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A Year After $9 Billion Incentive, Boeing Employment in Washington to be Reduced

3 min readBy: Joshua D. McCaherty, Lyman Stone

Last year, Washington State offered $9 billion in taxA tax is a mandatory payment or charge collected by local, state, and national governments from individuals or businesses to cover the costs of general government services, goods, and activities. incentives to Boeing in order to bring the aerospace manufacturer’s 777X production line to the state, thereby creating high-paying jobs that would benefit Washingtonians. But despite the state’s best efforts, Boeing has announced its third large employment reduction in the state, this time reducing the workforce by 2,000 jobs, many of whom will be relocated to Oklahoma City or St. Louis, Missouri. Previously, the company reduced its Washington-based engineering workforce by roughly 4,300 jobs. Ultimately, these relocations show the risks involved in relying on tax incentives for one firm as a mainstay for regional economic development.

Because Washington State offered $9 billion in incentives without any requirements for net employment increases, or any meaningful clawback provisions, the state now faces job losses. To add insult to injury, many of those jobs will go to Missouri, another state that bid prominently for the 777X contract. In a large company with many locations like Boeing, production processes are often mobile and fungible, meaning that tax incentives targeting specific projects will not often succeed in boosting total state employment. As long as the general cost environment is unfavorable, Boeing will just relocate other, less-incentivized projects, as any company trying to maximize its profits (and thus returns to shareholders) would do.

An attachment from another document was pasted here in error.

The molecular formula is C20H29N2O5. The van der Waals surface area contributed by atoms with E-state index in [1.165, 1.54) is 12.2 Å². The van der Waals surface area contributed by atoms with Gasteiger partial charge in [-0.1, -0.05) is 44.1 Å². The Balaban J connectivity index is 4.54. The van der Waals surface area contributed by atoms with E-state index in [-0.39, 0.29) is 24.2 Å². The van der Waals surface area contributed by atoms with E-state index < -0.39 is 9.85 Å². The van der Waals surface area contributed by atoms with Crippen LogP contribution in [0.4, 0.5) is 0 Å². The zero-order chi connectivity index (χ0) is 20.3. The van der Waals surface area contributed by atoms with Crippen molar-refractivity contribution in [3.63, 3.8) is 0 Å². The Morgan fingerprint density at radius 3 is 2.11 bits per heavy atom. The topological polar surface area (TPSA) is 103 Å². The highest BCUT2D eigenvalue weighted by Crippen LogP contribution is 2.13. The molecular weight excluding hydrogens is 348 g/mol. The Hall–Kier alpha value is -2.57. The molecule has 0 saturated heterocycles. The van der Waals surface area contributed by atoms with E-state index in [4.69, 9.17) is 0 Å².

Washington has tried to use tax incentives to make the state’s tax code competitive but, as we have written previously, big tax incentives serve as implicit acknowledgements of structural flaws in the tax code. Washington State’s troublesome Business & Occupation (B&O) tax, a gross receipts taxA gross receipts tax, also known as a turnover tax, is applied to a company’s gross sales, without deductions for a firm’s business expenses, like costs of goods sold and compensation. Unlike a sales tax, a gross receipts tax is assessed on businesses and apply to business-to-business transactions in addition to final consumer purchases, leading to tax pyramiding. , continues to be a heavy economic burden. If Washington had focused on cutting taxes across the board for all firms, instead of just Boeing, the state might not be as completely dependent on one specific firm. Gross receipts taxes, as we have written, have a highly distortionary impact, taxing all business sales rather than the profits a company makes. This leads to high effective tax rates (even when a firm has low profits due to high investments or input costs, as is often the case for aerospace projects) and encourages businesses to vertically integrate or else offshore production entirely.

If Washington State wants to enjoy more robust long-term growth, the state would be well-served by a close look at its overall tax code. With so many incentives and reductions offsetting the B&O tax, that tax would be a reasonable place to start. Indeed, aside from the B&O tax, the rest of Washington State’s tax code is highly competitive, ranked at 6 in our State Business Tax Climate Index. Such a focus on sound tax policy can be highly supportive of broad-based economic growth and, especially important in Washington’s case, economic diversification. But competing through incentives only distorts business patterns within the state while failing to retain jobs or drive growth.

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